Monday, July 28, 2014

The Family Tree of Fighting

(Click on image to expand)

This is interesting.

I've never heard of Muslim Kung-Fu, Glima, Indian Kickboxing, Gatka or Wheelchair Fencing until I stumbled upon this chart.

  • Glima is a style of Nordic combat devised by the Vikings about 1200 years ago. It is sometimes referred to as Icelandic Jiu-Jitsu. Here are a pair of Glima grapplers:
  • Gatka is a weapons system practiced by Sikhs that was created in the 15th century in northern India. Modern exponents use sticks in lieu of a live blade to simulate swordfighting. Here are a duo of Gatka fighters:
  • I had no idea there was such a thing as Wheelchair fencing. Here is a bout featuring duelists in wheelchairs:

I'm still discovering.

(h/t: Shapeless Randomness)


Friday, July 25, 2014

Looks That Kill: The Alpha-Male Face

A friend sent over the image above that made me think of somebody I used to train with. (The meme is titled Becoming A Black Belt: Expectation vs. Reality.) "Alan" was an intellectual type with an advanced degree and a facial symmetry that made him appear like a milquetoast. He was a decent karateka, a good fighter, but he looked like a pushover. Depending on one's perspective this could be either good or bad. At any rate, Alan was a self-described geek that could kick ass.

Judging a book by its cover is something we all do, but research has revealed that face symmetry in males can reveal how effective they are as fighters. In one study,

The researchers first analysed the facial structure of 241 competitors in the Ultimate Fighting Championship (UFC). Why choose this competition? "[T]he 'no‐holds‐ barred' nature of the fights and the process of 'cutting' serially defeated combatants from the championship makes for a somewhat Darwinian environment, well‐suited to the investigation of fighting ability," they explained.

The paper reveals that "the width of a man's face [determines] with accuracy his likely fighting ability." Survival of the fittest apparently correlates with having a relatively wide mug, or in scientific lingo 'facial Width-to-Height Ratio' (fWHR). The paper also suggests that a wider face may have evolved as a structural mechanism to be more resistant to punches.

So I did a little more digging on this facial-width indicator, and another study claims that traits such as racism are prevalent among males with broad faces, adding that "fWHR may be a physical manifestation of dominance motives in males and may be best described as an inclination toward interpersonal social dominance and related behaviors."

Both studies cite the presence of high levels of testosterone in males as the culprit. I've posted about the male hormone previously.

As far as facial configurations go as a predictor for fighting prowess or social (or anti-social) dominance, I'm a tad skeptical. I'm reminded of the old wives tale of "criminals have shifty eyes" from my parent's generation. Perhaps more research needs to be done before fighting ability is potentially conflated with negative stereotypes due to face broadness.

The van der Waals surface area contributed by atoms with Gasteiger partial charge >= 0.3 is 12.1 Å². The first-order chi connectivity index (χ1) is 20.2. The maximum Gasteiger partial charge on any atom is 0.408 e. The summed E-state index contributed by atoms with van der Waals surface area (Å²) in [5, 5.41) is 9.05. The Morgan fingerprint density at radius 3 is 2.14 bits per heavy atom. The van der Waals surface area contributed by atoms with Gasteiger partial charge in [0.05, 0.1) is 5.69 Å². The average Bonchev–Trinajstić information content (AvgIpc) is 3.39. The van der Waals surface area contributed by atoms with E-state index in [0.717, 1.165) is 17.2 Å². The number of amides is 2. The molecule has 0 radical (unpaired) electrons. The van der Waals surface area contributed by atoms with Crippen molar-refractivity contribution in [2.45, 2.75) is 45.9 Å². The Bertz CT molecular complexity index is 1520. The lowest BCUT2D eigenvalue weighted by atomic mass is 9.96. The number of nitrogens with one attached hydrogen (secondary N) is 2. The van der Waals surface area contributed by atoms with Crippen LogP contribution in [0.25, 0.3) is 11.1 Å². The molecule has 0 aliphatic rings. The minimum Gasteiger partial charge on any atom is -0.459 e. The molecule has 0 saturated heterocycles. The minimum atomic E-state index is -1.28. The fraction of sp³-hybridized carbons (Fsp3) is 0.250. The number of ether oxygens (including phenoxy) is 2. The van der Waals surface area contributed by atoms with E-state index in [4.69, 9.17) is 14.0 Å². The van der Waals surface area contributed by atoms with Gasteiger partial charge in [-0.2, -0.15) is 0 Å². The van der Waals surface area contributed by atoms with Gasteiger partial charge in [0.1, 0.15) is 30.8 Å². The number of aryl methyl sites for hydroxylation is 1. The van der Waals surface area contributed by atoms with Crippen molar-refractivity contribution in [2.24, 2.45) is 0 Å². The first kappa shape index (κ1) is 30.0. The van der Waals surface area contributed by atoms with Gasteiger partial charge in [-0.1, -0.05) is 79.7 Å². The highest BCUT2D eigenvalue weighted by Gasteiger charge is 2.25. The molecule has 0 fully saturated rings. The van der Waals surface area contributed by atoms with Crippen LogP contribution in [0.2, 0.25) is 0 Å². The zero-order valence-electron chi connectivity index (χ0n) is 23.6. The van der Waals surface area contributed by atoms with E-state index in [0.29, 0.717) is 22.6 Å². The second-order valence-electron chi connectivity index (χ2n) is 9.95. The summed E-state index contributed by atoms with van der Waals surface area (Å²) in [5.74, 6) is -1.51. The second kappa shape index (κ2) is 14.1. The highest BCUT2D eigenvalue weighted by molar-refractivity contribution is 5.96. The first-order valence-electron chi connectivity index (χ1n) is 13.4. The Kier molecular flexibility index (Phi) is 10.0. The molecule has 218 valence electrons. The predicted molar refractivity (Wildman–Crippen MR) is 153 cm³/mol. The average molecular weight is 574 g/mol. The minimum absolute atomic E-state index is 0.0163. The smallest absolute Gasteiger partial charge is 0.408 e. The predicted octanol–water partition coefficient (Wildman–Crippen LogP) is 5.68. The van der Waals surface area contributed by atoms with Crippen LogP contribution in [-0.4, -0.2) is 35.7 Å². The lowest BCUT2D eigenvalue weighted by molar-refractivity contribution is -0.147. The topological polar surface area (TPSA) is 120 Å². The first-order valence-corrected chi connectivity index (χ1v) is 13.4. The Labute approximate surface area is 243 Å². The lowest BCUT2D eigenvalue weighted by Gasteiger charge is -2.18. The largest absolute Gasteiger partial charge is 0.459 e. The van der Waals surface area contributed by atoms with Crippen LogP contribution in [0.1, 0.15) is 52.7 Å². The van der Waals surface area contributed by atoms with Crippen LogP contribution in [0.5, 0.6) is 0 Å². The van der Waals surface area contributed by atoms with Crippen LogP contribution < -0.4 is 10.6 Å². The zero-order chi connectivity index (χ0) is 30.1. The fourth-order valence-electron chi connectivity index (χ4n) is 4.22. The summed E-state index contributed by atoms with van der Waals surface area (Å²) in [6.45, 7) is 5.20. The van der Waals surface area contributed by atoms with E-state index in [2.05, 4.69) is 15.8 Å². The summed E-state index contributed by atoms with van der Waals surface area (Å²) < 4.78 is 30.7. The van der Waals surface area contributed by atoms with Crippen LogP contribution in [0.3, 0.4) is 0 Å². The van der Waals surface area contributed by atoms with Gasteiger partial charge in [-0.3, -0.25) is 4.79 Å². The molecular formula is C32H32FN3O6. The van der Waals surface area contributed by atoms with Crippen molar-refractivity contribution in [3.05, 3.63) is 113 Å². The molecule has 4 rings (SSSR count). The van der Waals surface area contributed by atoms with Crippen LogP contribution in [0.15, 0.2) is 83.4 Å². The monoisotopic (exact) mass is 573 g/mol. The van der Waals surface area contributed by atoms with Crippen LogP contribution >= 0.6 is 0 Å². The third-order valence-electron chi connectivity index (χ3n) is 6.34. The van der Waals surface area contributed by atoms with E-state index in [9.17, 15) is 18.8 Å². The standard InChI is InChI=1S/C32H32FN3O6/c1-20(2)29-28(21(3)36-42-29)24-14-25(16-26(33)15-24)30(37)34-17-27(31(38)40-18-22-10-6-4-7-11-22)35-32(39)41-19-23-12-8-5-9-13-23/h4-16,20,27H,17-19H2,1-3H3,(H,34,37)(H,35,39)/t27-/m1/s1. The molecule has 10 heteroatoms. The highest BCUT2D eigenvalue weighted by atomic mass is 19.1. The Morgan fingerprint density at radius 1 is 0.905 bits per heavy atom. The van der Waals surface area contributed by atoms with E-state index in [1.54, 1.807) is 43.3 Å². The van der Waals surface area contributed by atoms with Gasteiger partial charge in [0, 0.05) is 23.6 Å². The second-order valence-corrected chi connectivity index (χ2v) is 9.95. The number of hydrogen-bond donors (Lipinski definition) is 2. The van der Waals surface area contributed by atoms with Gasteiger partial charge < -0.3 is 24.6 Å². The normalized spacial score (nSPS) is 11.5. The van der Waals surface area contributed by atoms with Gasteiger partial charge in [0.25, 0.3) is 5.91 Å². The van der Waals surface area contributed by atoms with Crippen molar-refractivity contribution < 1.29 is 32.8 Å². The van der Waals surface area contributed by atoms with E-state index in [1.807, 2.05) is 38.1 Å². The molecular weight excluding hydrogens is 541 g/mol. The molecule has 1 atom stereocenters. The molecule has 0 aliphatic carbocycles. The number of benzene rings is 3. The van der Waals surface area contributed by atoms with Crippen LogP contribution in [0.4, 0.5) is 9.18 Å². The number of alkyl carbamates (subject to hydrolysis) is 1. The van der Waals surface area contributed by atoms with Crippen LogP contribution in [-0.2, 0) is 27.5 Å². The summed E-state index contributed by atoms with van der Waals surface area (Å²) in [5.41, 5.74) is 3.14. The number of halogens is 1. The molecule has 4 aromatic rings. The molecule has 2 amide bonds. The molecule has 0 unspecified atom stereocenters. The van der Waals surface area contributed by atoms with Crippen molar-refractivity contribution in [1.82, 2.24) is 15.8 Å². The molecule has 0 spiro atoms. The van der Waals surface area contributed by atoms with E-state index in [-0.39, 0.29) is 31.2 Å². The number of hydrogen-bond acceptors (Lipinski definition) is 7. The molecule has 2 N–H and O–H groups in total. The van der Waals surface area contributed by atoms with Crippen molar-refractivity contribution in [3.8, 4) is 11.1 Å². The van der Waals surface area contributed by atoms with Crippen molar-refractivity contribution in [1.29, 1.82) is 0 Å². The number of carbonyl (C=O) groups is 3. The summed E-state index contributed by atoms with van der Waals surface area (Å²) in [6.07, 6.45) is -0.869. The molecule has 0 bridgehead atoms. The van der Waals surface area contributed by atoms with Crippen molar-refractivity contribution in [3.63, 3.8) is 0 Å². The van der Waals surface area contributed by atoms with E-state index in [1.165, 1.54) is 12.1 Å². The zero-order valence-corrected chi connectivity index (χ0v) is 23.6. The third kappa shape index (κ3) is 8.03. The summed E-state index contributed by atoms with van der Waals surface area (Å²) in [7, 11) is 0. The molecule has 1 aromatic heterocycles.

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Sunday, July 13, 2014

Blast From The Past

Those guys could use a little more room. (I gotta get me some barbells like that!)

Now go check out this fine article on Okinawa's history of karate and kobudo.

(photo h/t: Isshin - Concentration the Art)

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Saturday, April 19, 2014

Self-Defense We'd Like To See

Master Ken's quick tutorial on how to counter a two-handed wrist grab.

Wait for it...

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Friday, April 11, 2014

Too Extreme For The UFC

Years ago I went to an Eskrima workshop that was offered at the karate school that I was attending at the time. Eskrima is a Filipino martial art that employs the use of rattan sticks (among other weapons) of various length, similar to the Japanese jo. Eskrima calls for a pair of sticks to be used in unison (at least as what I had been shown on this day). The strikes, parries, blocks and counters of the style knows no bounds. For sure, any type of weapons training will end things quickly in the real world. For the uninitiated, one hard whack on the knuckles from these things and it's game over.

In the late 80s, students of Dan Inosanto (a master Eskrimador and former disciple of Bruce Lee) developed the Dog Brothers style of full-contact weapons fighting. Practitioners use little or next-to-no protective gear for single and double-stick sparring, but also mock knifework and even chain whipping that combines standup hand-to-hand fighting and ground game similar to MMA complete with tapouts. Matches are often brutal and bloody preceded by the caveat that "there isn’t any suing each one spends the night in the hospital" and at the end of the day "we’re friends."

The credo of the Dog Brothers system, "The greater the dichotomy, the profounder the transformation. Higher Consciousness through Harder Contact," refers to the centering of awareness despite the intense adrenaline rush and pain experienced during a real fight. It is with the hope that the practitioner's lessons "carries over to the rest of one’s life; and should one ever need to use one’s skills that it will be done with a calmness that allows for good judgement as well as good skill."